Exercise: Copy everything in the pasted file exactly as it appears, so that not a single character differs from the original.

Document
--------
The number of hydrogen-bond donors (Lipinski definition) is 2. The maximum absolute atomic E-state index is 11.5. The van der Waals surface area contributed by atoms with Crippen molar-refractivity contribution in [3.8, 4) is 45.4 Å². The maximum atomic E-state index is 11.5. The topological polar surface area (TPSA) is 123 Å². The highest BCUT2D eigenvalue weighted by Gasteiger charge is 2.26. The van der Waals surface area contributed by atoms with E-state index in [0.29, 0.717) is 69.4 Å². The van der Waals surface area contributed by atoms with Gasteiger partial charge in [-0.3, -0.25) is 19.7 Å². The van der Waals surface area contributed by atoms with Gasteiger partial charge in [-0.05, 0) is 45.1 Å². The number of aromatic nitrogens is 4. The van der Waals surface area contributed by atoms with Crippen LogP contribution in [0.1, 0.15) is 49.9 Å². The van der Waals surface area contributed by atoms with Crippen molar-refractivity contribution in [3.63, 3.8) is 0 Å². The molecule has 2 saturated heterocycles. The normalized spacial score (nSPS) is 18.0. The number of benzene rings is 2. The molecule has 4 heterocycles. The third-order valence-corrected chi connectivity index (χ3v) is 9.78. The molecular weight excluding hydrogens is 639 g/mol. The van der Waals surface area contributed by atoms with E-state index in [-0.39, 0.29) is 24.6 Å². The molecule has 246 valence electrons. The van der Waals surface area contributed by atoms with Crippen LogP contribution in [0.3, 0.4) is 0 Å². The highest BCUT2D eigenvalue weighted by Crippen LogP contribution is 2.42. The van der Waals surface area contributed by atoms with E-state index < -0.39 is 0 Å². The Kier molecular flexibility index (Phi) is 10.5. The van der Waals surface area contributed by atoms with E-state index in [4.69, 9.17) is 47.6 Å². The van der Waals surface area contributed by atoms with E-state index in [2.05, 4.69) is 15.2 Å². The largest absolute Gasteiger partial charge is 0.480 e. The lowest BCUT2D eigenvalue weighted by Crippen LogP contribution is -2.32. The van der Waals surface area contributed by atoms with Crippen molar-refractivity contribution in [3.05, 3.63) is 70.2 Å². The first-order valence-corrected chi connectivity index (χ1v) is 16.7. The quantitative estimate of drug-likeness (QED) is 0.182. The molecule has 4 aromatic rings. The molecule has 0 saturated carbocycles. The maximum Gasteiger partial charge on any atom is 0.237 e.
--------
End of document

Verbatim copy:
The number of hydrogen-bond donors (Lipinski definition) is 2. The maximum absolute atomic E-state index is 11.5. The van der Waals surface area contributed by atoms with Crippen molar-refractivity contribution in [3.8, 4) is 45.4 Å². The maximum atomic E-state index is 11.5. The topological polar surface area (TPSA) is 123 Å². The highest BCUT2D eigenvalue weighted by Gasteiger charge is 2.26. The van der Waals surface area contributed by atoms with E-state index in [0.29, 0.717) is 69.4 Å². The van der Waals surface area contributed by atoms with Gasteiger partial charge in [-0.3, -0.25) is 19.7 Å². The van der Waals surface area contributed by atoms with Gasteiger partial charge in [-0.05, 0) is 45.1 Å². The number of aromatic nitrogens is 4. The van der Waals surface area contributed by atoms with Crippen LogP contribution in [0.1, 0.15) is 49.9 Å². The van der Waals surface area contributed by atoms with Crippen molar-refractivity contribution in [3.63, 3.8) is 0 Å². The molecule has 2 saturated heterocycles. The normalized spacial score (nSPS) is 18.0. The number of benzene rings is 2. The molecule has 4 heterocycles. The third-order valence-corrected chi connectivity index (χ3v) is 9.78. The molecular weight excluding hydrogens is 639 g/mol. The van der Waals surface area contributed by atoms with E-state index in [-0.39, 0.29) is 24.6 Å². The molecule has 246 valence electrons. The van der Waals surface area contributed by atoms with Crippen LogP contribution in [0.3, 0.4) is 0 Å². The highest BCUT2D eigenvalue weighted by Crippen LogP contribution is 2.42. The van der Waals surface area contributed by atoms with E-state index < -0.39 is 0 Å². The Kier molecular flexibility index (Phi) is 10.5. The van der Waals surface area contributed by atoms with E-state index in [4.69, 9.17) is 47.6 Å². The van der Waals surface area contributed by atoms with E-state index in [2.05, 4.69) is 15.2 Å². The largest absolute Gasteiger partial charge is 0.480 e. The lowest BCUT2D eigenvalue weighted by Crippen LogP contribution is -2.32. The van der Waals surface area contributed by atoms with Crippen molar-refractivity contribution in [3.05, 3.63) is 70.2 Å². The first-order valence-corrected chi connectivity index (χ1v) is 16.7. The quantitative estimate of drug-likeness (QED) is 0.182. The molecule has 4 aromatic rings. The molecule has 0 saturated carbocycles. The maximum Gasteiger partial charge on any atom is 0.237 e.